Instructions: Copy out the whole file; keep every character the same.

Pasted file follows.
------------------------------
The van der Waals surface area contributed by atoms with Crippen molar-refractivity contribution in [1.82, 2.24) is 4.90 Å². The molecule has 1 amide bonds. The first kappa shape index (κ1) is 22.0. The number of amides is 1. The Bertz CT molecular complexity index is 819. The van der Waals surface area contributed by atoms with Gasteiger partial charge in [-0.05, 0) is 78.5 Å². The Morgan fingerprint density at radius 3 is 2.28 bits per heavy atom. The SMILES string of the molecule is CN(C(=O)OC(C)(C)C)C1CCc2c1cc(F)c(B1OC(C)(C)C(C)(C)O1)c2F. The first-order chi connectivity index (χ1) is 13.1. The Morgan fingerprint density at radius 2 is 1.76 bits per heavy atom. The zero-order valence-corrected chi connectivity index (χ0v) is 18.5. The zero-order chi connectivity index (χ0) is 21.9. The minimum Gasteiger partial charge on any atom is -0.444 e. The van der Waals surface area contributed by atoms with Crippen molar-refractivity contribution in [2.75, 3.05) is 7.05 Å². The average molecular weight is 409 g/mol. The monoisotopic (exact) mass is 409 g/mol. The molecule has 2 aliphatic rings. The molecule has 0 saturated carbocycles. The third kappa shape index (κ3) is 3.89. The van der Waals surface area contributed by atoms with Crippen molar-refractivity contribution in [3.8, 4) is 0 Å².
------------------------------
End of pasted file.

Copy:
The van der Waals surface area contributed by atoms with Crippen molar-refractivity contribution in [1.82, 2.24) is 4.90 Å². The molecule has 1 amide bonds. The first kappa shape index (κ1) is 22.0. The number of amides is 1. The Bertz CT molecular complexity index is 819. The van der Waals surface area contributed by atoms with Gasteiger partial charge in [-0.05, 0) is 78.5 Å². The Morgan fingerprint density at radius 3 is 2.28 bits per heavy atom. The SMILES string of the molecule is CN(C(=O)OC(C)(C)C)C1CCc2c1cc(F)c(B1OC(C)(C)C(C)(C)O1)c2F. The first-order chi connectivity index (χ1) is 13.1. The Morgan fingerprint density at radius 2 is 1.76 bits per heavy atom. The zero-order valence-corrected chi connectivity index (χ0v) is 18.5. The zero-order chi connectivity index (χ0) is 21.9. The minimum Gasteiger partial charge on any atom is -0.444 e. The van der Waals surface area contributed by atoms with Crippen molar-refractivity contribution in [2.75, 3.05) is 7.05 Å². The average molecular weight is 409 g/mol. The monoisotopic (exact) mass is 409 g/mol. The molecule has 2 aliphatic rings. The molecule has 0 saturated carbocycles. The third kappa shape index (κ3) is 3.89. The van der Waals surface area contributed by atoms with Crippen molar-refractivity contribution in [3.8, 4) is 0 Å².